Qantas Group anticipates an A$11 billion ($8.1 billion) revenue drop for the year ending June 2021, but remains optimistic about recovery prospects amid a “vast improvement in trading conditions” in recent months.

In a business update, group chief executive Alan Joyce says that domestic capacity has steadily crept upwards with state borders reopening, following lockdowns imposed to curb the spread of the coronavirus. 

Qantas A330

Source: Qantas

Qantas has seen domestic capacity steadily increase in recent months, following state borders reopening.

It is forecasting capacity to return to around 70% of pre-pandemic levels by Christmas, before rising to about 80% by the first quarter of 2021.

“We’ve seen a vast improvement in trading conditions over the past month as many more people are finally able to travel domestically again,” Joyce adds.

However, he notes that international operations will remain “at a virtual standstill” at least until July 2021, with full recovery not until years later.

“[This] means we are carrying the overhead for billions of dollars’ worth of aircraft in the meantime. We’re also facing a revenue drop of at least A$11 billion this financial year alone compared to pre-Covid,” adds Joyce.

The group has flagged a “substantial” net loss for the year ending June 2021 as a result of the revenue hit, reversing the underlying profit of A$124 million it reported the year before.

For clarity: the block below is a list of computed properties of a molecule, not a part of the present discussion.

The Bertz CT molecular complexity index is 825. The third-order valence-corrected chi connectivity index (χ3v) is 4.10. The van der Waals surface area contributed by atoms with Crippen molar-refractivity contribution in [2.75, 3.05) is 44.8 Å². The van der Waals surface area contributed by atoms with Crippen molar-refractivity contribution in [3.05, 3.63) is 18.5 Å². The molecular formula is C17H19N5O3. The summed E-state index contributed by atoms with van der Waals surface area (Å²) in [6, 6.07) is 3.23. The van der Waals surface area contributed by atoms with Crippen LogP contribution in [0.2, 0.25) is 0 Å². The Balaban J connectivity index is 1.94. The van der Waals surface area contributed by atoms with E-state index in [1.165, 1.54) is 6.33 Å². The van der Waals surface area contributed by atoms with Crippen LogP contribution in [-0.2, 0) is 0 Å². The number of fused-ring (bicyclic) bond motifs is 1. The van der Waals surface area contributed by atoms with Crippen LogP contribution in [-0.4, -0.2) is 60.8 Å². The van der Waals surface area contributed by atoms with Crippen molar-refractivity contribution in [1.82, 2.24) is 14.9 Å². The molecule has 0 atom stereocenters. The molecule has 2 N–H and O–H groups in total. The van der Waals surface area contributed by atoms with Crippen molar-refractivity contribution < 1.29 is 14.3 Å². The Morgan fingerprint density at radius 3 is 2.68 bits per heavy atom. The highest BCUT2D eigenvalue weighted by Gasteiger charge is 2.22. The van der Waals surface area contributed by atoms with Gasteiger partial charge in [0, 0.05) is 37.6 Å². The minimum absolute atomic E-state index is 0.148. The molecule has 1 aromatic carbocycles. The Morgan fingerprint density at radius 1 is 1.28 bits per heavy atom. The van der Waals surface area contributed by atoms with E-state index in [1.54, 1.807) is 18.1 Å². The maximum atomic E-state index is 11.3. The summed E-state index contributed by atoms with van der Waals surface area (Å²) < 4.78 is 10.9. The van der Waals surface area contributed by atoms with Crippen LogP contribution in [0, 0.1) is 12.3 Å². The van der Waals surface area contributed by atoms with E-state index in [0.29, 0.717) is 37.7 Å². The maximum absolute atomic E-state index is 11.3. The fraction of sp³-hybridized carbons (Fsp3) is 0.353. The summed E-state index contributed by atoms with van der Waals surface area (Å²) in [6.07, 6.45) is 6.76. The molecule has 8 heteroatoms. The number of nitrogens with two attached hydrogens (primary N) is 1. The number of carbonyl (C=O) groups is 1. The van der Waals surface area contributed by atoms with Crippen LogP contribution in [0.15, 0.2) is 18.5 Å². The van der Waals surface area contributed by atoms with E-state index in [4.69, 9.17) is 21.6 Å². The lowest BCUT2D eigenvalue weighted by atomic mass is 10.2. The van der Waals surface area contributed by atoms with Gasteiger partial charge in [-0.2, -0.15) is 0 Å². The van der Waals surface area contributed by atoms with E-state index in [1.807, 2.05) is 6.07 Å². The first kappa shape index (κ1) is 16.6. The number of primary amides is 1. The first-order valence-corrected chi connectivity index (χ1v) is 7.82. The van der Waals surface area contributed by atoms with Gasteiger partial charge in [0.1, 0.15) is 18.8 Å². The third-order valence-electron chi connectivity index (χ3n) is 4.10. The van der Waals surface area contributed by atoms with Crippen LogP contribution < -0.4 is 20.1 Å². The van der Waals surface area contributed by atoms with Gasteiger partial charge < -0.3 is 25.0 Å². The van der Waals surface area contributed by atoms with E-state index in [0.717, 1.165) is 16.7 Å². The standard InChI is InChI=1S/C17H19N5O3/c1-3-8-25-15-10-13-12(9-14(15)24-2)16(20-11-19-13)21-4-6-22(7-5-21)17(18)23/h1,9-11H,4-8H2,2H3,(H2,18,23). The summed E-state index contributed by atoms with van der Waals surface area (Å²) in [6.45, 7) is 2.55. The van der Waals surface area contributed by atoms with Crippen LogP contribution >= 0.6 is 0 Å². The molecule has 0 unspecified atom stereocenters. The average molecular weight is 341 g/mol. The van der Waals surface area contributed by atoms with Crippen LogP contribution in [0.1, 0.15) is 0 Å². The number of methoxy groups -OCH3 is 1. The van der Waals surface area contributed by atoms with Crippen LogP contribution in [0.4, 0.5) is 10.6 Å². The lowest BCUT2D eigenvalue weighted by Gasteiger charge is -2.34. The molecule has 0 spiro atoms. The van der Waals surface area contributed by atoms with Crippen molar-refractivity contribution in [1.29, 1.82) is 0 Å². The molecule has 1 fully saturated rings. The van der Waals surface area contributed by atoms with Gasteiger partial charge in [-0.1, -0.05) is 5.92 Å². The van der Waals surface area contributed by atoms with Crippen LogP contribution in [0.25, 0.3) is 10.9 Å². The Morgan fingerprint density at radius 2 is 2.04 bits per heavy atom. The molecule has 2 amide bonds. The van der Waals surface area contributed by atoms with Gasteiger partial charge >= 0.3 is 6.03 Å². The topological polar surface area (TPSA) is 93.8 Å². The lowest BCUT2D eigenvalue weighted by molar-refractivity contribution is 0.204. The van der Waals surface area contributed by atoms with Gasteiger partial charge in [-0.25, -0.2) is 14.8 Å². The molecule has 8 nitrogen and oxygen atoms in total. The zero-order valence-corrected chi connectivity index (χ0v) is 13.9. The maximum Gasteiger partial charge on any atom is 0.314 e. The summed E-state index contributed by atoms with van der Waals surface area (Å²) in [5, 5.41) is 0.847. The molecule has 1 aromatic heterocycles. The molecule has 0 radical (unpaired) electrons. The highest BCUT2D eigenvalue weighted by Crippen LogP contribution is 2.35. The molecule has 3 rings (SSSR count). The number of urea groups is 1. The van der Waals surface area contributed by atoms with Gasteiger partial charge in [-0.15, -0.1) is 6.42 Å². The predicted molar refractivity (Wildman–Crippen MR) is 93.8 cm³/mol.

Nonetheless, it expects to be close to breaking even — based on underlying earnings — in the first half of the current financial year, and turn net free cash flow positive by the latter half.

Qantas’ three-year recovery plan — first announced in June — is also on track to deliver A$600 million in cost benefits for the current fiscal year, the group discloses.

The plan, which saw job cuts and the early retirement of its Boeing 747 fleet, aims to delivery cost benefits of at least A$1 billion from financial year 2023, which begins 1 July 2022.

As part of the recovery plan, the carrier most recently outsourced ground handling operations at 10 Australian airports, leading to job cuts of more than 2,500 staff.

Says Joyce: “Overall, we’re optimistic about the recovery but we’re also cautious given the various unknowns. We also have a lot of repair work to do on our balance sheet from the extra debt we’ve taken on to get through the past nine months.”

He adds: “That’s why we remain focused on delivering on our recovery program, which unfortunately involves following through on some hard decisions to restructure and respond to the new set of circumstances we’re faced with.”